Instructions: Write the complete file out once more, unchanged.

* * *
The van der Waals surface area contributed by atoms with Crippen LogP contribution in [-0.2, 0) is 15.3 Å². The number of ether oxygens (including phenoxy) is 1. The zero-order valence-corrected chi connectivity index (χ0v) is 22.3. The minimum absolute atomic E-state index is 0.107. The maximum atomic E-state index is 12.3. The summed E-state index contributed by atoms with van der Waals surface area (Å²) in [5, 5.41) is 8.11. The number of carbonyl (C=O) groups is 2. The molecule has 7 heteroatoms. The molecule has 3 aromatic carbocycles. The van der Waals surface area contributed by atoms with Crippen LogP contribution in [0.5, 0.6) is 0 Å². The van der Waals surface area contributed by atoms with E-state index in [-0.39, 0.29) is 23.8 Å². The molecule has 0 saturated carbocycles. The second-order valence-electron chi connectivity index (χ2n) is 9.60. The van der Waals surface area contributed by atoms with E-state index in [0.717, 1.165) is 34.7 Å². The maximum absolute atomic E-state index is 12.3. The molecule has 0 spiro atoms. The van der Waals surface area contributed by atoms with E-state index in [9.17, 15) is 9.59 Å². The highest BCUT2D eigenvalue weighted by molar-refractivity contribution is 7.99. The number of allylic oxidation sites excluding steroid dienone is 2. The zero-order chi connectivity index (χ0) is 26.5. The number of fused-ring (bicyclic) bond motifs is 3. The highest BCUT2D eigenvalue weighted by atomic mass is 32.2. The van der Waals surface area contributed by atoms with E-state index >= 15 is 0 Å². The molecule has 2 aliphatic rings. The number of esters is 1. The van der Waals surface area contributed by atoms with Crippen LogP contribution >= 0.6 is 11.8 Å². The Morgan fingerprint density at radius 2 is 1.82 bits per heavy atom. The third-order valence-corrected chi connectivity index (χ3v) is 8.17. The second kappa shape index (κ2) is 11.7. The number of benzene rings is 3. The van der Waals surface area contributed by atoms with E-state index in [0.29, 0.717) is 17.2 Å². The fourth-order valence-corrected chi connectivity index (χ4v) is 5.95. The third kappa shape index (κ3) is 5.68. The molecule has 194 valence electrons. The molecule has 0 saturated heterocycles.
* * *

The van der Waals surface area contributed by atoms with Crippen LogP contribution in [-0.2, 0) is 15.3 Å². The number of ether oxygens (including phenoxy) is 1. The zero-order valence-corrected chi connectivity index (χ0v) is 22.3. The minimum absolute atomic E-state index is 0.107. The maximum atomic E-state index is 12.3. The summed E-state index contributed by atoms with van der Waals surface area (Å²) in [5, 5.41) is 8.11. The number of carbonyl (C=O) groups is 2. The molecule has 7 heteroatoms. The molecule has 3 aromatic carbocycles. The van der Waals surface area contributed by atoms with Crippen LogP contribution in [0.5, 0.6) is 0 Å². The van der Waals surface area contributed by atoms with E-state index in [-0.39, 0.29) is 23.8 Å². The molecule has 0 saturated carbocycles. The second-order valence-electron chi connectivity index (χ2n) is 9.60. The van der Waals surface area contributed by atoms with E-state index in [0.717, 1.165) is 34.7 Å². The maximum absolute atomic E-state index is 12.3. The molecule has 0 spiro atoms. The van der Waals surface area contributed by atoms with E-state index in [9.17, 15) is 9.59 Å². The highest BCUT2D eigenvalue weighted by molar-refractivity contribution is 7.99. The number of allylic oxidation sites excluding steroid dienone is 2. The zero-order chi connectivity index (χ0) is 26.5. The number of fused-ring (bicyclic) bond motifs is 3. The highest BCUT2D eigenvalue weighted by atomic mass is 32.2. The van der Waals surface area contributed by atoms with E-state index >= 15 is 0 Å². The molecule has 2 aliphatic rings. The number of esters is 1. The van der Waals surface area contributed by atoms with Crippen LogP contribution >= 0.6 is 11.8 Å². The Morgan fingerprint density at radius 2 is 1.82 bits per heavy atom. The third-order valence-corrected chi connectivity index (χ3v) is 8.17. The second kappa shape index (κ2) is 11.7. The number of benzene rings is 3. The van der Waals surface area contributed by atoms with E-state index in [0.29, 0.717) is 17.2 Å². The fourth-order valence-corrected chi connectivity index (χ4v) is 5.95. The third kappa shape index (κ3) is 5.68. The molecule has 194 valence electrons. The molecule has 0 saturated heterocycles.